Pediatric Infectious Disease Fellowship Program
The three-year (36 months) subspecialty fellowship program is designed to prepare pediatricians for a career in academic pediatric infectious diseases with a focus on clinical care and research. The first year of the fellowship is primarily dedicated to inpatient and outpatient clinical training. The second and third years of the fellowship focus on research training in either the clinical or basic sciences. The development of teaching skills is emphasized, with fellows being given opportunities to develop educational portfolios and didactic skills. Fellows are expected to present their research data at national/international meetings and to publish one to two manuscripts in peer-reviewed journals. Investigative and clinical skills acquired during our training program distinguish our fellows as highly competitive for research funding and outstanding in clinical competence.
The Pediatric Infectious Disease Fellowship Program fulfills the requirements for subspecialty training in pediatric infectious diseases prescribed by the American Board of Pediatrics ABP) and is accredited by the Accreditation Council for Graduate Medical Education (ACGME). After successful completion, fellows are eligible to sit for the ABP Pediatric Infectious Diseases sub-board examination to become board-certified.
The Division of Pediatric Infectious Diseases provides care for infants, children and adolescents with severe or unusual infections and immune deficiency syndromes, including HIV. Pediatric infectious disease specialists often evaluate and treat patients presenting with:
- Recurrent infections;
- Persistent or periodic fever syndromes;
- Unusual or severe bacterial, viral, fungal and parasitic diseases;
- Surgical wound infections;
- Chronic HBV and HCV;
- Innate or acquired immune deficiency syndromes;
- Infection with or exposure to Human Immunodeficiency Virus
The Pediatric Infectious Disease Division also provides inpatient consultation services. Our infectious disease specialists work closely with pediatric hospitalists, primary care pediatricians and family physicians, surgical specialists, pediatric subspecialists and neonatologists to direct the diagnostic and therapeutic evaluations of patients with infectious disease and/or immunological problems.
The fellowship program benefits from the clinical and research expertise of our ABP Board Certified Pediatric Infectious Disease Faculty members. The program has benefited from faculty participation in multi-center, national and international studies and clinical trials that investigate a number of topics of current clinical significance. Faculty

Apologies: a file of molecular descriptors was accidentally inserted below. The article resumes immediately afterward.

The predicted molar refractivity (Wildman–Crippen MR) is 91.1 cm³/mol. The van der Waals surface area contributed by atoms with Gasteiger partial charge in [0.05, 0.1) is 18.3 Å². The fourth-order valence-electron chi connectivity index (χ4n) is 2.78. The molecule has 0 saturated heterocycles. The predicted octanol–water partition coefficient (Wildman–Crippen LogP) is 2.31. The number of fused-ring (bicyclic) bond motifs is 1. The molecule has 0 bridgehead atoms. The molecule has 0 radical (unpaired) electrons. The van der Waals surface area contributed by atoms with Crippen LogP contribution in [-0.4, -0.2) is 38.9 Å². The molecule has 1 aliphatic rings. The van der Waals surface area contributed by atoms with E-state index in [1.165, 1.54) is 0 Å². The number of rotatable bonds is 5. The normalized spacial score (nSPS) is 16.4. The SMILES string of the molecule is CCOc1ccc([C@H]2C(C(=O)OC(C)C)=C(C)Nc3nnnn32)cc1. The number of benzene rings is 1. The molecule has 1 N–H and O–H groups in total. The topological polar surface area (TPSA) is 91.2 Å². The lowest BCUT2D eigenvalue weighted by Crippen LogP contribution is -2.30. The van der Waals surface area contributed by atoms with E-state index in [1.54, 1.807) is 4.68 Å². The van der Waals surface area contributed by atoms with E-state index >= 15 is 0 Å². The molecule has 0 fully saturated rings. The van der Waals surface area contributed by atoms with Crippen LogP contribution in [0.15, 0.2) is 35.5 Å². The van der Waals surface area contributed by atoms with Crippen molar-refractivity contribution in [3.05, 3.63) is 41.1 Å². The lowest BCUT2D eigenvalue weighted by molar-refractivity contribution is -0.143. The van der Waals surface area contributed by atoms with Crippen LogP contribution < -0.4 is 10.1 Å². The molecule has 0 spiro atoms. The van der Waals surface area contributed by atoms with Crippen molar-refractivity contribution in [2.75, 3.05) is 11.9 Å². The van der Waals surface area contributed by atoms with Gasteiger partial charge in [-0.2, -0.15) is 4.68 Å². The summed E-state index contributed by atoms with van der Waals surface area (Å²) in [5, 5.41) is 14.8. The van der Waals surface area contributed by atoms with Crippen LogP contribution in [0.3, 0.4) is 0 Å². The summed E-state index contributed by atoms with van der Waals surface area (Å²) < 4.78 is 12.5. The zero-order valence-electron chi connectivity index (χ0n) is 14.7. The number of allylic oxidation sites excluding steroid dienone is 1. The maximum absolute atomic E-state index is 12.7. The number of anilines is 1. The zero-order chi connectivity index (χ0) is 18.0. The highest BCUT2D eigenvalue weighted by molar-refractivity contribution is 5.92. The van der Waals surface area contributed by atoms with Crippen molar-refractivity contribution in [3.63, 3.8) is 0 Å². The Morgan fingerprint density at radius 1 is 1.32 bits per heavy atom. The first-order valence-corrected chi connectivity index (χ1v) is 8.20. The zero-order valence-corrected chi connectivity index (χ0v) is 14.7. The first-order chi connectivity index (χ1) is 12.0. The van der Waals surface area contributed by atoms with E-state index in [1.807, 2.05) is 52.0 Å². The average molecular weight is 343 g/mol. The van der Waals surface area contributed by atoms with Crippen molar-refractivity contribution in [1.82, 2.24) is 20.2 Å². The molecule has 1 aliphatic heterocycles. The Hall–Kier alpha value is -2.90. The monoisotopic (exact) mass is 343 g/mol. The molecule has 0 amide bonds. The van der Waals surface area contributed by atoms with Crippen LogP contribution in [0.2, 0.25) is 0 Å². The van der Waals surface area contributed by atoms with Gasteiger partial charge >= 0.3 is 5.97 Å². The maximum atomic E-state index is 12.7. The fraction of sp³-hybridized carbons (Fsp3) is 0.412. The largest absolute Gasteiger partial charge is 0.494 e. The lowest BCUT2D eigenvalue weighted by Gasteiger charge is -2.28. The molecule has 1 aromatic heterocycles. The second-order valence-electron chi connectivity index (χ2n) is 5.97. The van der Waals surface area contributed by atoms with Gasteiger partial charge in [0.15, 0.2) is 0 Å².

Leonard B. Weiner, MD is the Division Chief of the Pediatric Immunology and Infectious Disease Program and is the Program Director of the Pediatric Infectious Disease Fellowship Program. Dr. Weiner currently supervises protocols to evaluate novel antiviral therapies and multiple clinical vaccine trials. Vaccine studies have included examining newer meningococcal, pneumococcal, influenza, DTAP/Hib/IPV and MMRV vaccines in the pediatric population. Vaccine trials usually take place at University Pediatric and Adolescent Center.
Joseph B. Domachowske, MD, is a Professor of Pediatrics and a Professor of Microbiology and Immunology and is currently the Director of the Global Maternal-Child and Pediatric Health Program at Upstate's Center for Global Health and Translational Science. Dr. Domachowske's global clinical research interests focus on the epidemiology and clinical manifestations of lower respiratory tract viral infections. Research interests include studying the use of Cadazolid versus Vancomycin in the treatment of pediatric Clostridium difficile and examining the use of RSV vaccine in healthy pregnant women.
Jana Shaw, MD, MPH, MS, is an Associate Professor of Pediatrics and a Clinical Associate Professor of Public Health and Preventive Medicine. Dr. Shaw’ research interests focus on vaccine acceptance and efficacy with recent publications including a longitudinal population analysis of sudden infant death syndrome, attention deficit/hyperactivity disorder and vaccines. Dr. Shaw has also examined the epidemiology and severity of S. aureus infection among healthy children. Dr. Shaw has pursued research topics such as establishing the role of S. aureus virulence factors among seriously ill children and the importance of S. aureus colonization among children with cystic fibrosis.Manika Suryadevara, MD, is an Associate Professor of Pediatrics at SUNY Upstate. Dr. Suryadevara’s current research projects include a single center in vitro study to evaluate the level of expression of CD11b in neutrophils of children less than 2 years of age with viral respiratory tract infections and a prospective study to evaluate the efficacy of using an electronic severity and outcome rating system (PRESORS) to assess the severity of pediatric Respiratory Syncytial Virus(RSV).